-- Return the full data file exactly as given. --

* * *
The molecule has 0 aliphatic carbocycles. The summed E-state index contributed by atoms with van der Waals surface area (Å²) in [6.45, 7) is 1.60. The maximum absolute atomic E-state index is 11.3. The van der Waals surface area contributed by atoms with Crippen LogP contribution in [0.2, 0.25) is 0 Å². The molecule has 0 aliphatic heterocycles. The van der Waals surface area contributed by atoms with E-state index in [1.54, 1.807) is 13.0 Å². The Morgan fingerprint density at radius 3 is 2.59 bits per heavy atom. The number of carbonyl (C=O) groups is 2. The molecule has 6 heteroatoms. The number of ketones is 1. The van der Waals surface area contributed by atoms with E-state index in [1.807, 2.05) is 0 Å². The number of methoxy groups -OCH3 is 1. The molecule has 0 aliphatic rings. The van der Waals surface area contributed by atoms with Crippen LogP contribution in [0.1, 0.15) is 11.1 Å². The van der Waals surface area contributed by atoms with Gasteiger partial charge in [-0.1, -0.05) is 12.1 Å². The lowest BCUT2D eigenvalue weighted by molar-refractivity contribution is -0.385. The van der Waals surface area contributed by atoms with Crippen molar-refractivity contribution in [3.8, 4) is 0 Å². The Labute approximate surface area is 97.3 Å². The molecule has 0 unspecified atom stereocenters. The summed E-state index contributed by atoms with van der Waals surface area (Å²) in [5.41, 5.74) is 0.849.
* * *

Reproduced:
The molecule has 0 aliphatic carbocycles. The summed E-state index contributed by atoms with van der Waals surface area (Å²) in [6.45, 7) is 1.60. The maximum absolute atomic E-state index is 11.3. The van der Waals surface area contributed by atoms with Crippen LogP contribution in [0.2, 0.25) is 0 Å². The molecule has 0 aliphatic heterocycles. The van der Waals surface area contributed by atoms with E-state index in [1.54, 1.807) is 13.0 Å². The Morgan fingerprint density at radius 3 is 2.59 bits per heavy atom. The number of carbonyl (C=O) groups is 2. The molecule has 6 heteroatoms. The number of ketones is 1. The van der Waals surface area contributed by atoms with E-state index in [1.807, 2.05) is 0 Å². The number of methoxy groups -OCH3 is 1. The molecule has 0 aliphatic rings. The van der Waals surface area contributed by atoms with Crippen LogP contribution in [0.1, 0.15) is 11.1 Å². The van der Waals surface area contributed by atoms with Gasteiger partial charge in [-0.1, -0.05) is 12.1 Å². The lowest BCUT2D eigenvalue weighted by molar-refractivity contribution is -0.385. The van der Waals surface area contributed by atoms with Crippen molar-refractivity contribution in [3.8, 4) is 0 Å². The Labute approximate surface area is 97.3 Å². The molecule has 0 unspecified atom stereocenters. The summed E-state index contributed by atoms with van der Waals surface area (Å²) in [5.41, 5.74) is 0.849.